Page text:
The colours blue and silver in combination with an energy drink will ring a bell for many people: it’s Red Bull. That said, the European General Court (EGC) has ruled that the colour combination blue and silver is not eligible for trade mark protection.
Colour combination eligible for trade mark protection?
Since the judgment of the Court of Justice of the European Union from 2004 – in the Heidelberger Bauchemie case – we know that a colour combination may be eligible for trade mark protection. A colour sample, description and internationally recognised colour code are required as well as a ‘systematic arrangement associating the colours concerned in a predetermined and uniform way’. In addition, the public must actually perceive the colour combination as a trade mark.
The Red Bull case was about the aforementioned colour combination, supplemented by the description “protection is claimed for the colours blue (RAL5002) and silver (RAL 9006). The ratio of the colours is approximately 50%-50%”. In a later application, this description was changed to “the two colours will be applied in equal proportion and juxtaposed to each other”; in this application, the colours were referred to as blue (Pantone 2747 C) and silver (Pantone 877 C).
The ESC ruled that this colour sample in combination with this description was not sufficiently precise to be eligible for trade mark protection. The court opined that such representations would allow numerous different colour combinations which would not permit the consumer to perceive and recall a particular combination, thereby enabling him to repeat with certainty the experience of a purchase.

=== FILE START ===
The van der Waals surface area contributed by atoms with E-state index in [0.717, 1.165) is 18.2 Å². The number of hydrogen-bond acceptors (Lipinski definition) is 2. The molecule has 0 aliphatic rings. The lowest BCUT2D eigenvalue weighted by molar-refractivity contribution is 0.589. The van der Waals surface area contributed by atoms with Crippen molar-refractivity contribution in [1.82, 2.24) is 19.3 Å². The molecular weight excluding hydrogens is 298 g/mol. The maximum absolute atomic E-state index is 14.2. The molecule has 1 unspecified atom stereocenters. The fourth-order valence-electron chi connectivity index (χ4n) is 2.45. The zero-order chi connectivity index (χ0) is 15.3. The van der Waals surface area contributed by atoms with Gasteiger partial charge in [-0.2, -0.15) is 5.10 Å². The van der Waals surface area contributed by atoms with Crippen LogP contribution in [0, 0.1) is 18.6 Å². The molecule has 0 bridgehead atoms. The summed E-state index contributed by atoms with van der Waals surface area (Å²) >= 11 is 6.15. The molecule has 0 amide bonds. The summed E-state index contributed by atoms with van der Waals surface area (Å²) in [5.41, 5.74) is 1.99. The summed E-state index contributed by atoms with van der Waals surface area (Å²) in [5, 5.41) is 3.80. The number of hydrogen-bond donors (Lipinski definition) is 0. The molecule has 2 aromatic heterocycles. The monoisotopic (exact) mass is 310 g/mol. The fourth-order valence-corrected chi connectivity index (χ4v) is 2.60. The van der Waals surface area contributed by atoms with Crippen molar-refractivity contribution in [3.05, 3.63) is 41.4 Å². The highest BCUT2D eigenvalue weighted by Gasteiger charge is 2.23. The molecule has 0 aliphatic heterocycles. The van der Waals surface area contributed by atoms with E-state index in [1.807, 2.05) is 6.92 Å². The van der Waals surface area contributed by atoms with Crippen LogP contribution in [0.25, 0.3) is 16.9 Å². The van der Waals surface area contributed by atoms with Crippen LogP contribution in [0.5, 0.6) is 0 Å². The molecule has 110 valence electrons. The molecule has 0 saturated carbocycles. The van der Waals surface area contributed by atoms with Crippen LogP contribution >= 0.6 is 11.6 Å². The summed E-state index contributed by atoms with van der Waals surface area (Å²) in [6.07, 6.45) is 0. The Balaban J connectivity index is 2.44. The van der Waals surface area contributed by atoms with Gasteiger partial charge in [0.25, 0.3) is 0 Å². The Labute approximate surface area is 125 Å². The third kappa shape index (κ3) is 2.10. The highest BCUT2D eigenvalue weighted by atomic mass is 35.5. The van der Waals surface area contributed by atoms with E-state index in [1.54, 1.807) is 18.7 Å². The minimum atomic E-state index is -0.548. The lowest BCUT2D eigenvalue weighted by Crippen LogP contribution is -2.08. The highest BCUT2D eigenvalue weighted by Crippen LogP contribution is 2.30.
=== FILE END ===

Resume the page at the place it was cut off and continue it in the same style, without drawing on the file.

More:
The EGC’s ruling seems logical. After all, the colours are more or less designated in the abstract and the description does not clearly show how the colours are combined. It should be noted that the EGC stressed that colour per se marks are effectively registrable as European Union trade marks. In other words, an applicant is not required to explain exactly how a colour trade mark is used in practice.
The question is then, when does a colour trade mark qualify as valid? Would it have been sufficient if the description had been more precise? Or would it have been sufficient if the colours had been represented graphically as they are actually being used on the can, i.e. juxtaposed and oppositely inclined, but without a precise description of the proportion between the colours? Or will a mere representation of the colours as they are used never be sufficient and is it the description that should show the proportion between the colours?
This is an interesting question, all the more so since Red Bull has managed to register the following colour trade mark, in which the representation of the colour combination is more specific
In this registration, the colour sample shows the colour arrangement as it is actually used on the energy drink can.
The description here is as follows: “Protection is claimed for the colours blue (Pantone 2747 C) and silver (Pantone 877 C), as shown in the colour trade mark. The ratio of the colours is approximately 50%-50%.” Revocation action is also pending against this colour trade mark, in which the colours are arranged as they are being used. The EUIPO has yet to decide on this matter.